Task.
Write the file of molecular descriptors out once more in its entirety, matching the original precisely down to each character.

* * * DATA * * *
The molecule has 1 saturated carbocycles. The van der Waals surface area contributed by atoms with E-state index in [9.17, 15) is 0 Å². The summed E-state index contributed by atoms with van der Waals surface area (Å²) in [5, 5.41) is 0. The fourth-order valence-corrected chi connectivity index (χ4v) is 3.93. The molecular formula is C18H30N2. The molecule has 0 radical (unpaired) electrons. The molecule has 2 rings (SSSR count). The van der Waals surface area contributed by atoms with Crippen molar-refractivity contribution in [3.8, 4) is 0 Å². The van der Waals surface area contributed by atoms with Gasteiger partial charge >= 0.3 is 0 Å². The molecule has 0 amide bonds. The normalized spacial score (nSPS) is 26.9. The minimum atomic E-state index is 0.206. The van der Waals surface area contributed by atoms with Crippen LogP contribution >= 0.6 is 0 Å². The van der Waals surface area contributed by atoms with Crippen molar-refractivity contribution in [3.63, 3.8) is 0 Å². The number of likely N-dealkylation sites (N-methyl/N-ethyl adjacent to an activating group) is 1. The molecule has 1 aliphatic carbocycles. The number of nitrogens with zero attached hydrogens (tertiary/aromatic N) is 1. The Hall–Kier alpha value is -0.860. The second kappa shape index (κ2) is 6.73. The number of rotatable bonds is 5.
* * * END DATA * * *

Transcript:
The molecule has 1 saturated carbocycles. The van der Waals surface area contributed by atoms with E-state index in [9.17, 15) is 0 Å². The summed E-state index contributed by atoms with van der Waals surface area (Å²) in [5, 5.41) is 0. The fourth-order valence-corrected chi connectivity index (χ4v) is 3.93. The molecular formula is C18H30N2. The molecule has 0 radical (unpaired) electrons. The molecule has 2 rings (SSSR count). The van der Waals surface area contributed by atoms with Crippen molar-refractivity contribution in [3.8, 4) is 0 Å². The van der Waals surface area contributed by atoms with Gasteiger partial charge >= 0.3 is 0 Å². The molecule has 0 amide bonds. The normalized spacial score (nSPS) is 26.9. The minimum atomic E-state index is 0.206. The van der Waals surface area contributed by atoms with Crippen LogP contribution >= 0.6 is 0 Å². The van der Waals surface area contributed by atoms with Crippen molar-refractivity contribution in [3.63, 3.8) is 0 Å². The number of likely N-dealkylation sites (N-methyl/N-ethyl adjacent to an activating group) is 1. The molecule has 1 aliphatic carbocycles. The number of nitrogens with zero attached hydrogens (tertiary/aromatic N) is 1. The Hall–Kier alpha value is -0.860. The second kappa shape index (κ2) is 6.73. The number of rotatable bonds is 5.